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We are planning to include an activity about rain gardens in the new Sustainability module for Civil Engineering Clubs.
There's a great deal of information about how home owners can plan and locate rain gardens. Is there any specific information about how civil engineers would locate and build them?
I am so glad I ran across this message.
ASCE thru EWRI are the international experts in rain gardens!
We host THE INTERNATIONAL conference on rain gardens and green infrastructure on an approximate 18 month schedule. It is attended by landscape architects other disciplines and contains all the latest research (soil media, sizing, plants, impact on water quality, etc)
We even have an on-line ASCE Journal, Journal of Sustainable Water in the Built Environment, that is geared toward the non-academic that includes case stories of green infrastructure and rain garden installations.
EWRI also has several committees that deal with these issues, including the folks that built some of the first rain gardens (I believe the phrase started in Prince George's County, MD).
Hi Jeannine -
In answer to your questions, yes there are design criteria for rain gardens for engineers to use, and these are typically provided by State or County regulatory agencies. Many practitioners use the terms rain garden and bioretention interchangeably, but the rain garden is an outgrowth of the Bioretention BMP which came first, and I am pleased to report that this is a BMP that I created for Prince George's County, MD, in 1993. It was not a solo effort by any means, as I had to assemble an interdisciplinary team of engineers, landscape architects, soils scientists and plant biologists to put the effort together. Our goal was very modest at the outset, we were simply trying to create an environmentally friendly micro- scale BMP that could be used to provide water quality treatment on small sites, such as convenience stores. The research associated with the development of this BMP led us to develop Low Impact Development (LID) technology, which is our recommended approach to ecologically sustainable stormwater management for new development and is also being used for watershed wide restoration efforts. From these humble beginnings, the bioretention and rain garden BMPs have now become the most widely used stormwater BMPs in the US and many other parts of the world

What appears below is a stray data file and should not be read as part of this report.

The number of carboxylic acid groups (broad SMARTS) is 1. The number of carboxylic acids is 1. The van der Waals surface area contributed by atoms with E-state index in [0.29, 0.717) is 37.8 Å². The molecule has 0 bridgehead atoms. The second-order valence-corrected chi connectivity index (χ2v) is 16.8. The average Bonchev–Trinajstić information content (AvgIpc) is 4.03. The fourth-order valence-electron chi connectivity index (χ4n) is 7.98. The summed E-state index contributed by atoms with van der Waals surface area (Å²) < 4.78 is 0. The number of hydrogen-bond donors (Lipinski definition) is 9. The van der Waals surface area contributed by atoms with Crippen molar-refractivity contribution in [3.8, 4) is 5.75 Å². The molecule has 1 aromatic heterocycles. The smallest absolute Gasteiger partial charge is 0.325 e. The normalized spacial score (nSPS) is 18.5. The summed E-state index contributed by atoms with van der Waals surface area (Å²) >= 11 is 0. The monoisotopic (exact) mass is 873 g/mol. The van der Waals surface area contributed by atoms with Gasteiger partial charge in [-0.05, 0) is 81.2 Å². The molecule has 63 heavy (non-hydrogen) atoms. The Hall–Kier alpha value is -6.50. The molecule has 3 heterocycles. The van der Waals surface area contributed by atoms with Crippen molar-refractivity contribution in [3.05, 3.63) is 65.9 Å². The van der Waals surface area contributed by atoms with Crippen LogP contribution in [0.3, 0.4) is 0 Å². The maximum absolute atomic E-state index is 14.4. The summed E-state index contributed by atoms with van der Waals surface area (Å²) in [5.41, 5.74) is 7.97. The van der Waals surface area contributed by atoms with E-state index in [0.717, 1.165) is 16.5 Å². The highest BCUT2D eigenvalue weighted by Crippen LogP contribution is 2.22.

I am attaching examples of current design guidance documents from Maryland, Prince George's County and the District of Columbia, although you can find this guidance in pretty much every state in the U.S.
Please let me know if you have any questions or need additional information.